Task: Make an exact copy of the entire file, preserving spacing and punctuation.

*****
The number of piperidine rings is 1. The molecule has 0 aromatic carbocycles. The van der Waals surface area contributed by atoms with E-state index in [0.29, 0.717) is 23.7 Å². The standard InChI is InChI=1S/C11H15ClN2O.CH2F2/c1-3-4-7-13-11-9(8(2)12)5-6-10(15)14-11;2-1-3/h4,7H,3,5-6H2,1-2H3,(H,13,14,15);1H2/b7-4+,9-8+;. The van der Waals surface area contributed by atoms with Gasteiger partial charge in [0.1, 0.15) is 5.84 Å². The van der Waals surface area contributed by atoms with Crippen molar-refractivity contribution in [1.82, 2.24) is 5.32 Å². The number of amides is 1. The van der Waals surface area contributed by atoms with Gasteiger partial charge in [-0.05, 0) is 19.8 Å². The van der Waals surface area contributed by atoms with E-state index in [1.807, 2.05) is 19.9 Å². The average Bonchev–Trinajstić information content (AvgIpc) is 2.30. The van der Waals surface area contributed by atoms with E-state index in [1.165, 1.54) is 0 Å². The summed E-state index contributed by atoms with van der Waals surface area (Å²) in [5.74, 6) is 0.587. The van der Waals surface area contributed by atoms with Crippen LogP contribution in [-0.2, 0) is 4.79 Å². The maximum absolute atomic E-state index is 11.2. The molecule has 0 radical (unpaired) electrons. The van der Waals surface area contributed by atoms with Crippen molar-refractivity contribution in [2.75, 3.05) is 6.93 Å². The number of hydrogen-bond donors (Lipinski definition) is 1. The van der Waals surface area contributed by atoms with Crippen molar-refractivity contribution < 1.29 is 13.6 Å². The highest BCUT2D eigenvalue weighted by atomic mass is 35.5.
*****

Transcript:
The number of piperidine rings is 1. The molecule has 0 aromatic carbocycles. The van der Waals surface area contributed by atoms with E-state index in [0.29, 0.717) is 23.7 Å². The standard InChI is InChI=1S/C11H15ClN2O.CH2F2/c1-3-4-7-13-11-9(8(2)12)5-6-10(15)14-11;2-1-3/h4,7H,3,5-6H2,1-2H3,(H,13,14,15);1H2/b7-4+,9-8+;. The van der Waals surface area contributed by atoms with Gasteiger partial charge in [0.1, 0.15) is 5.84 Å². The van der Waals surface area contributed by atoms with Crippen molar-refractivity contribution in [1.82, 2.24) is 5.32 Å². The number of amides is 1. The van der Waals surface area contributed by atoms with Gasteiger partial charge in [-0.05, 0) is 19.8 Å². The van der Waals surface area contributed by atoms with E-state index in [1.807, 2.05) is 19.9 Å². The average Bonchev–Trinajstić information content (AvgIpc) is 2.30. The van der Waals surface area contributed by atoms with E-state index in [1.165, 1.54) is 0 Å². The summed E-state index contributed by atoms with van der Waals surface area (Å²) in [5.74, 6) is 0.587. The van der Waals surface area contributed by atoms with Crippen LogP contribution in [-0.2, 0) is 4.79 Å². The maximum absolute atomic E-state index is 11.2. The molecule has 0 radical (unpaired) electrons. The van der Waals surface area contributed by atoms with Crippen molar-refractivity contribution in [2.75, 3.05) is 6.93 Å². The number of hydrogen-bond donors (Lipinski definition) is 1. The van der Waals surface area contributed by atoms with Crippen molar-refractivity contribution < 1.29 is 13.6 Å². The highest BCUT2D eigenvalue weighted by atomic mass is 35.5.